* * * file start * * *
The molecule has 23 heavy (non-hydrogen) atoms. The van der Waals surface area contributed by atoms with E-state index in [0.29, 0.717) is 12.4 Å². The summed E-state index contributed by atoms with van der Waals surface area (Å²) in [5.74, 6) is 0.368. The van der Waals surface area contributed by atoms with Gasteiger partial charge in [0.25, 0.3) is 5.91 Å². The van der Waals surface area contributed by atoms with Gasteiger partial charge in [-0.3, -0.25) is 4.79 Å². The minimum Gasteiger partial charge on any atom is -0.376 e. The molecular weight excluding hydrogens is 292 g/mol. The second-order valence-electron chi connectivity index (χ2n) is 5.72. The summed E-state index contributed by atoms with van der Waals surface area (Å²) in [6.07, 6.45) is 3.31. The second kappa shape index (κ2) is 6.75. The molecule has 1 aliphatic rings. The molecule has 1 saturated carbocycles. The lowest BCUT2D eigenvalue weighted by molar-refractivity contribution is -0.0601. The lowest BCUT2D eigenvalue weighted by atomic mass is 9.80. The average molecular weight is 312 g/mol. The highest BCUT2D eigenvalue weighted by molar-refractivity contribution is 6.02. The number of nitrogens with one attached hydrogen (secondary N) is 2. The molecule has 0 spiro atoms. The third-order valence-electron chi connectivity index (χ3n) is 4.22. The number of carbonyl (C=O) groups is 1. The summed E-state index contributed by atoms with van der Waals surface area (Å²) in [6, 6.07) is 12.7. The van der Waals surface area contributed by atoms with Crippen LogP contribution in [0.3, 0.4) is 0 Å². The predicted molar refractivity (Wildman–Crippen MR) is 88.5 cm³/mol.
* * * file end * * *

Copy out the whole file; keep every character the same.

The molecule has 23 heavy (non-hydrogen) atoms. The van der Waals surface area contributed by atoms with E-state index in [0.29, 0.717) is 12.4 Å². The summed E-state index contributed by atoms with van der Waals surface area (Å²) in [5.74, 6) is 0.368. The van der Waals surface area contributed by atoms with Gasteiger partial charge in [0.25, 0.3) is 5.91 Å². The van der Waals surface area contributed by atoms with Gasteiger partial charge in [-0.3, -0.25) is 4.79 Å². The minimum Gasteiger partial charge on any atom is -0.376 e. The molecular weight excluding hydrogens is 292 g/mol. The second-order valence-electron chi connectivity index (χ2n) is 5.72. The summed E-state index contributed by atoms with van der Waals surface area (Å²) in [6.07, 6.45) is 3.31. The second kappa shape index (κ2) is 6.75. The molecule has 1 aliphatic rings. The molecule has 1 saturated carbocycles. The lowest BCUT2D eigenvalue weighted by molar-refractivity contribution is -0.0601. The lowest BCUT2D eigenvalue weighted by atomic mass is 9.80. The average molecular weight is 312 g/mol. The highest BCUT2D eigenvalue weighted by molar-refractivity contribution is 6.02. The number of nitrogens with one attached hydrogen (secondary N) is 2. The molecule has 0 spiro atoms. The third-order valence-electron chi connectivity index (χ3n) is 4.22. The number of carbonyl (C=O) groups is 1. The summed E-state index contributed by atoms with van der Waals surface area (Å²) in [6, 6.07) is 12.7. The van der Waals surface area contributed by atoms with Crippen LogP contribution in [0.3, 0.4) is 0 Å². The predicted molar refractivity (Wildman–Crippen MR) is 88.5 cm³/mol.